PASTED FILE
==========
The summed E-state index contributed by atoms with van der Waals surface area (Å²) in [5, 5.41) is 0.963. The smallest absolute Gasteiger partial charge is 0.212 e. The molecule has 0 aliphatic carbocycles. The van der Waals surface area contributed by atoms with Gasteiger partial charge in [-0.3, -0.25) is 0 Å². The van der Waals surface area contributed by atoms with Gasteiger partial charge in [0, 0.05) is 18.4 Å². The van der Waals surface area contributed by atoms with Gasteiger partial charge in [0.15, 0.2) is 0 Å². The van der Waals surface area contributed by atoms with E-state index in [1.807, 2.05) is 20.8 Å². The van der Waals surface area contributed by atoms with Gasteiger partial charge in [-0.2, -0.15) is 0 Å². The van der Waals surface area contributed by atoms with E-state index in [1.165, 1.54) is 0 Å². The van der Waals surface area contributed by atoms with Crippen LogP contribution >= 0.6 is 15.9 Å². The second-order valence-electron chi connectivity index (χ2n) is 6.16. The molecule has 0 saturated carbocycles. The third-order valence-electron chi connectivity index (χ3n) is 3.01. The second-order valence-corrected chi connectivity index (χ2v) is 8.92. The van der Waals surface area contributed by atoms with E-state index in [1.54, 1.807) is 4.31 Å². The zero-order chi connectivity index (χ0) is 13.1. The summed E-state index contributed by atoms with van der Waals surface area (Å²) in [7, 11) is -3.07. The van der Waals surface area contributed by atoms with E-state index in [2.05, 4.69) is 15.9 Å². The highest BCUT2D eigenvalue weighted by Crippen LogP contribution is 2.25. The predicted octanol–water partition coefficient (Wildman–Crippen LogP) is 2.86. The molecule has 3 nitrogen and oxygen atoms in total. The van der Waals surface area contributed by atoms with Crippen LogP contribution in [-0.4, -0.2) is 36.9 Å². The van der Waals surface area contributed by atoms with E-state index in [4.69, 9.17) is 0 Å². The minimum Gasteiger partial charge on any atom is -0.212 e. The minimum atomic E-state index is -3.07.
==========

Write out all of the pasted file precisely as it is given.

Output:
The summed E-state index contributed by atoms with van der Waals surface area (Å²) in [5, 5.41) is 0.963. The smallest absolute Gasteiger partial charge is 0.212 e. The molecule has 0 aliphatic carbocycles. The van der Waals surface area contributed by atoms with Gasteiger partial charge in [-0.3, -0.25) is 0 Å². The van der Waals surface area contributed by atoms with Gasteiger partial charge in [0, 0.05) is 18.4 Å². The van der Waals surface area contributed by atoms with Gasteiger partial charge in [0.15, 0.2) is 0 Å². The van der Waals surface area contributed by atoms with E-state index in [1.807, 2.05) is 20.8 Å². The van der Waals surface area contributed by atoms with Gasteiger partial charge in [-0.2, -0.15) is 0 Å². The van der Waals surface area contributed by atoms with E-state index in [1.165, 1.54) is 0 Å². The van der Waals surface area contributed by atoms with Crippen LogP contribution >= 0.6 is 15.9 Å². The second-order valence-electron chi connectivity index (χ2n) is 6.16. The molecule has 0 saturated carbocycles. The third-order valence-electron chi connectivity index (χ3n) is 3.01. The second-order valence-corrected chi connectivity index (χ2v) is 8.92. The van der Waals surface area contributed by atoms with E-state index in [1.54, 1.807) is 4.31 Å². The zero-order chi connectivity index (χ0) is 13.1. The summed E-state index contributed by atoms with van der Waals surface area (Å²) in [7, 11) is -3.07. The van der Waals surface area contributed by atoms with E-state index in [2.05, 4.69) is 15.9 Å². The highest BCUT2D eigenvalue weighted by Crippen LogP contribution is 2.25. The predicted octanol–water partition coefficient (Wildman–Crippen LogP) is 2.86. The molecule has 3 nitrogen and oxygen atoms in total. The van der Waals surface area contributed by atoms with Crippen LogP contribution in [-0.4, -0.2) is 36.9 Å². The van der Waals surface area contributed by atoms with E-state index in [4.69, 9.17) is 0 Å². The minimum Gasteiger partial charge on any atom is -0.212 e. The minimum atomic E-state index is -3.07.